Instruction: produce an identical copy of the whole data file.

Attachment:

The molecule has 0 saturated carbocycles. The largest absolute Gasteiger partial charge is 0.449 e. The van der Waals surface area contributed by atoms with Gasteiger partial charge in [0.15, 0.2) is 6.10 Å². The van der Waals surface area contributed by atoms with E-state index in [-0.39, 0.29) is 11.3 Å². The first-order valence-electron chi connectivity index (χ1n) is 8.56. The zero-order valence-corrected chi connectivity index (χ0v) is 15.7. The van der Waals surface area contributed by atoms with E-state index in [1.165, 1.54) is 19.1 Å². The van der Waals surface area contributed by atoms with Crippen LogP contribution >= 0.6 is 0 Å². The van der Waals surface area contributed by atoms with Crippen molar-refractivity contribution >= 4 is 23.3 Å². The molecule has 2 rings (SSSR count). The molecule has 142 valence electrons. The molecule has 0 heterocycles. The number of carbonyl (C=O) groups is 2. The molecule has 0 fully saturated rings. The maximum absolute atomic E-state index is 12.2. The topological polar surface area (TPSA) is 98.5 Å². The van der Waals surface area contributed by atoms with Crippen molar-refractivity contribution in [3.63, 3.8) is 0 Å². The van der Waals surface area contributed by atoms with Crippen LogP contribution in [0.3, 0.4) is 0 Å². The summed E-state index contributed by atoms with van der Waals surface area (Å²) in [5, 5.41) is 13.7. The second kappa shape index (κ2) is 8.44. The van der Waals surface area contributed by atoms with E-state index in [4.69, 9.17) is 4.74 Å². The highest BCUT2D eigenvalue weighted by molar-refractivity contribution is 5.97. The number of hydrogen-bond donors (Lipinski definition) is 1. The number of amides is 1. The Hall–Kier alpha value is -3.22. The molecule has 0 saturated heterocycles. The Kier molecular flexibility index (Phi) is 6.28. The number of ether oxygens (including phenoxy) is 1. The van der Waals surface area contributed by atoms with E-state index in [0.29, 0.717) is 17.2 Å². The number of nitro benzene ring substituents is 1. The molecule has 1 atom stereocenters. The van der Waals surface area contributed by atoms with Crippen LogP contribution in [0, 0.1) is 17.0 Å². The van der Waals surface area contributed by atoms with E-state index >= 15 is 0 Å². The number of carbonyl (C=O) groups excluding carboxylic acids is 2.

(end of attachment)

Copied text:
The molecule has 0 saturated carbocycles. The largest absolute Gasteiger partial charge is 0.449 e. The van der Waals surface area contributed by atoms with Gasteiger partial charge in [0.15, 0.2) is 6.10 Å². The van der Waals surface area contributed by atoms with E-state index in [-0.39, 0.29) is 11.3 Å². The first-order valence-electron chi connectivity index (χ1n) is 8.56. The zero-order valence-corrected chi connectivity index (χ0v) is 15.7. The van der Waals surface area contributed by atoms with E-state index in [1.165, 1.54) is 19.1 Å². The van der Waals surface area contributed by atoms with Crippen LogP contribution >= 0.6 is 0 Å². The van der Waals surface area contributed by atoms with Crippen molar-refractivity contribution >= 4 is 23.3 Å². The molecule has 2 rings (SSSR count). The molecule has 142 valence electrons. The molecule has 0 heterocycles. The number of carbonyl (C=O) groups is 2. The molecule has 0 fully saturated rings. The maximum absolute atomic E-state index is 12.2. The topological polar surface area (TPSA) is 98.5 Å². The van der Waals surface area contributed by atoms with Crippen molar-refractivity contribution in [3.63, 3.8) is 0 Å². The van der Waals surface area contributed by atoms with Crippen LogP contribution in [0.3, 0.4) is 0 Å². The summed E-state index contributed by atoms with van der Waals surface area (Å²) in [5, 5.41) is 13.7. The second kappa shape index (κ2) is 8.44. The van der Waals surface area contributed by atoms with E-state index in [4.69, 9.17) is 4.74 Å². The highest BCUT2D eigenvalue weighted by molar-refractivity contribution is 5.97. The number of hydrogen-bond donors (Lipinski definition) is 1. The number of amides is 1. The Hall–Kier alpha value is -3.22. The molecule has 0 saturated heterocycles. The Kier molecular flexibility index (Phi) is 6.28. The number of ether oxygens (including phenoxy) is 1. The van der Waals surface area contributed by atoms with E-state index in [0.29, 0.717) is 17.2 Å². The number of nitro benzene ring substituents is 1. The molecule has 1 atom stereocenters. The van der Waals surface area contributed by atoms with Crippen LogP contribution in [0, 0.1) is 17.0 Å². The van der Waals surface area contributed by atoms with E-state index >= 15 is 0 Å². The number of carbonyl (C=O) groups excluding carboxylic acids is 2.